So far, Mazda has launched only one fully electric car and one plugin hybrid model. These cars are average at best. If Mazda wants to grow its share of electric vehicles, it must come up with innovative and cost-effective electric vehicles.

For now, let’s have a look at the current electric car and plugin hybrid model being produced by Mazda. Let’s start!

Mazda MX-30 Electric Crossover SUV

Mazda MX-30 is an entry-level electric vehicle offered at an extremely affordable price. It has a very dashing exterior and a fun driving experience. However, its short range and cramped rear seats are big reasons why it has garnered so many negative reviews. Let’s have a detailed look at the specifications of this Crossover SUV.

Pricing and Trims

Mazda MX-30 is offered in two different trim levels. The entry variant is called Base, whereas the upper trim has been given the name Premium. The price of the Base variant has been set at $35,485, whereas the pricing of Premium trims starts at $38,395. It is one of the cheapest electric cars available on the market. If you’re looking to buy affordable electric cars, please read our article on the cheapest electric cars.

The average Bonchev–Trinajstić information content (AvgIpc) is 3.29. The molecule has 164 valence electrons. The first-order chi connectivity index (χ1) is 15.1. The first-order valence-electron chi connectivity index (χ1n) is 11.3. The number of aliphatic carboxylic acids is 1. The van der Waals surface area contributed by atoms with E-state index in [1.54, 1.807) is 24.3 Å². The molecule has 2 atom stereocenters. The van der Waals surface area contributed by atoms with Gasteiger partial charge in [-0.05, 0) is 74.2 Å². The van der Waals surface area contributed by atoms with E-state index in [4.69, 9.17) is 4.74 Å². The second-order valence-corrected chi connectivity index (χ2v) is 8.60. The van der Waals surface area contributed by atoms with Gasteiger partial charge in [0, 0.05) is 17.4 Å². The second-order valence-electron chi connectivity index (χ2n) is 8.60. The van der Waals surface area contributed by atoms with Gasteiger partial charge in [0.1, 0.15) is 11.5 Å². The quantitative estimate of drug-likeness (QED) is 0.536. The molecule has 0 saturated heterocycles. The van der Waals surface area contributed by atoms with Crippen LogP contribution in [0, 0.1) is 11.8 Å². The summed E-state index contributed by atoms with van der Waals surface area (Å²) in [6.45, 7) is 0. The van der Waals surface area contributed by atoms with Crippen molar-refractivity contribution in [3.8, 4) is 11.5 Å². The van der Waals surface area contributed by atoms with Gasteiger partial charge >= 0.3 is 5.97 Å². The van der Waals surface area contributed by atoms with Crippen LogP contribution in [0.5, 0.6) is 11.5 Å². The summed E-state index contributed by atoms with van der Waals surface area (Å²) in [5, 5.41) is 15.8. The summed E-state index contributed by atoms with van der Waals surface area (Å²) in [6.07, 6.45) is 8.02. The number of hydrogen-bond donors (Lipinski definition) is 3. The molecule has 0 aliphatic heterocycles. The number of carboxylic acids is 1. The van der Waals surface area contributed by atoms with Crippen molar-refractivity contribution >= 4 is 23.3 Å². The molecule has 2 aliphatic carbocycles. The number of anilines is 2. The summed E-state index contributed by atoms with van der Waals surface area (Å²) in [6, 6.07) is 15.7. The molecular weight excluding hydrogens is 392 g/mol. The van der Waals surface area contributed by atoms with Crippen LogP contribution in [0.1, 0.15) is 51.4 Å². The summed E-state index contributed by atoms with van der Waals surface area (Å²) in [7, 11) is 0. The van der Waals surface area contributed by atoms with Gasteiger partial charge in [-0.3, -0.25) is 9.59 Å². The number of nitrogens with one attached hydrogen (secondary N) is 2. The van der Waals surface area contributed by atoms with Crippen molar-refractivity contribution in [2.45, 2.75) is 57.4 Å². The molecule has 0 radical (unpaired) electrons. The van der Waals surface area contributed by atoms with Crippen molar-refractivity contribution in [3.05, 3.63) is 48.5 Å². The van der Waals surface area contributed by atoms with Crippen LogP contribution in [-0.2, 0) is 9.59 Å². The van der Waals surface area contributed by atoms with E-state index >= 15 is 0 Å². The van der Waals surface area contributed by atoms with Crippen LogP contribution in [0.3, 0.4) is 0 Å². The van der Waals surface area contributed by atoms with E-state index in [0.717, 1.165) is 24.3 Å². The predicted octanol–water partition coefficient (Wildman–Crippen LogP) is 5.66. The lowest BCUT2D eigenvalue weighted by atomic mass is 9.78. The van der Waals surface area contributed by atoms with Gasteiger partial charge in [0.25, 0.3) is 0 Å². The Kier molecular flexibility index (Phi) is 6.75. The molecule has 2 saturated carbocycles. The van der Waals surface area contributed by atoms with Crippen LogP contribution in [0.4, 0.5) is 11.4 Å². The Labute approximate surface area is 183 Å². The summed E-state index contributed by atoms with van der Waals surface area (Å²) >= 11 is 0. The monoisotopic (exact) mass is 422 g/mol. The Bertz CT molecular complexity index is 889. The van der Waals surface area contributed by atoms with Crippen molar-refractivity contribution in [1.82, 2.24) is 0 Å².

Motor Power, Performance, and Top Speed

Both trims of the Mazda MX-30 are powered by the same 143-horsepower electric motor. The electric motor drives the front wheels only. MX-30 isn’t as fast as some of its competitors. The performance of electric motors is average at best. We would expect any EV to have swift acceleration, but MX-30 takes about 8.7 seconds to breach the 60-mph mark.

Range and MPGe

The driving range of the Mazda MX-30 is quite disappointing. But I guess we shouldn’t expect more from a $35k SUV. Mazda MX-30 can go up to 100 miles before it needs to be recharged. The MPGe ratings of the Mazda MX-30 aren’t great either. It gives an estimated MPGe of 98 in the city, 85 on the highway, and a combined MPGe of 92. It is much behind other similar EVs.

Battery Size and Charging Time

Mazda MX-30 is laced with a smaller battery pack of 30 kWh. The lithium-ion battery pack has an efficiency of 282 Wh/mile. Mazda MX-30 comes with DC fast charging capability. At a DC fast charger, it takes only 28 minutes to recharge the battery pack of MX-30. At a regular socket, it takes approximately 22 hours to recharge it.

Interior Design and Cargo Space

Mazda MX-30 has got a decent interior for an SUV. The main highlight of the interior is that it uses recyclable construction materials. MX-30 has a head-up display in addition to a pair of two 7-inch screens. As far as the cargo space goes, MX-30 doesn’t offer much. The cabin space on the front is good but rear passengers have to struggle with their head and leg room.

Mazda CX-90 PHEV